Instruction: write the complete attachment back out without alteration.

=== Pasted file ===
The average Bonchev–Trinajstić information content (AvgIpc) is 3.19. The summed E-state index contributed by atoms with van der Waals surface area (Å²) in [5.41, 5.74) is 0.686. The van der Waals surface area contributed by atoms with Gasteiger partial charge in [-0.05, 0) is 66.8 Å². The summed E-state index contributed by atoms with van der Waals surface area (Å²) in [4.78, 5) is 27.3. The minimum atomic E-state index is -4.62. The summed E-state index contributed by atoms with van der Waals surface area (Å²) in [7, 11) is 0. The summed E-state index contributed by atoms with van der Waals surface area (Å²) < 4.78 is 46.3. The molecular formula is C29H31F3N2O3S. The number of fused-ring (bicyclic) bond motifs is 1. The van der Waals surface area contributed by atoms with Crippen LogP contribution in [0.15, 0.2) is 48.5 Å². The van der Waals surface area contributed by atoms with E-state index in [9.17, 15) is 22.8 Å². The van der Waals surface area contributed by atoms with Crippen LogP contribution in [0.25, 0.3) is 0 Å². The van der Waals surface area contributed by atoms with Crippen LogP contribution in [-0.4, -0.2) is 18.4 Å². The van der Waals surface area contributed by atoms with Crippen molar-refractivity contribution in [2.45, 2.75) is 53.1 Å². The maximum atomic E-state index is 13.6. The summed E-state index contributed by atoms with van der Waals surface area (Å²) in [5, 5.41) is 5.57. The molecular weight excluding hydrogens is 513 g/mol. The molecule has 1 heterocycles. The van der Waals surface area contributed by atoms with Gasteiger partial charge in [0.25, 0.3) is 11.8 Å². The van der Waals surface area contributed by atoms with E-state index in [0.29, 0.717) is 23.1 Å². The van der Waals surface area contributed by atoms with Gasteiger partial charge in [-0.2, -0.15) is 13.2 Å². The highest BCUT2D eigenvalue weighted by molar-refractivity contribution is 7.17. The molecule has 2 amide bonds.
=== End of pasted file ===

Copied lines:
The average Bonchev–Trinajstić information content (AvgIpc) is 3.19. The summed E-state index contributed by atoms with van der Waals surface area (Å²) in [5.41, 5.74) is 0.686. The van der Waals surface area contributed by atoms with Gasteiger partial charge in [-0.05, 0) is 66.8 Å². The summed E-state index contributed by atoms with van der Waals surface area (Å²) in [4.78, 5) is 27.3. The minimum atomic E-state index is -4.62. The summed E-state index contributed by atoms with van der Waals surface area (Å²) in [7, 11) is 0. The summed E-state index contributed by atoms with van der Waals surface area (Å²) < 4.78 is 46.3. The molecular formula is C29H31F3N2O3S. The number of fused-ring (bicyclic) bond motifs is 1. The van der Waals surface area contributed by atoms with Crippen LogP contribution in [0.15, 0.2) is 48.5 Å². The van der Waals surface area contributed by atoms with E-state index in [9.17, 15) is 22.8 Å². The van der Waals surface area contributed by atoms with Crippen LogP contribution in [0.25, 0.3) is 0 Å². The van der Waals surface area contributed by atoms with Crippen LogP contribution in [-0.4, -0.2) is 18.4 Å². The van der Waals surface area contributed by atoms with Crippen molar-refractivity contribution in [2.45, 2.75) is 53.1 Å². The maximum atomic E-state index is 13.6. The summed E-state index contributed by atoms with van der Waals surface area (Å²) in [5, 5.41) is 5.57. The molecular weight excluding hydrogens is 513 g/mol. The molecule has 1 heterocycles. The van der Waals surface area contributed by atoms with Gasteiger partial charge in [0.25, 0.3) is 11.8 Å². The van der Waals surface area contributed by atoms with E-state index in [0.29, 0.717) is 23.1 Å². The van der Waals surface area contributed by atoms with Gasteiger partial charge in [-0.2, -0.15) is 13.2 Å². The highest BCUT2D eigenvalue weighted by molar-refractivity contribution is 7.17. The molecule has 2 amide bonds.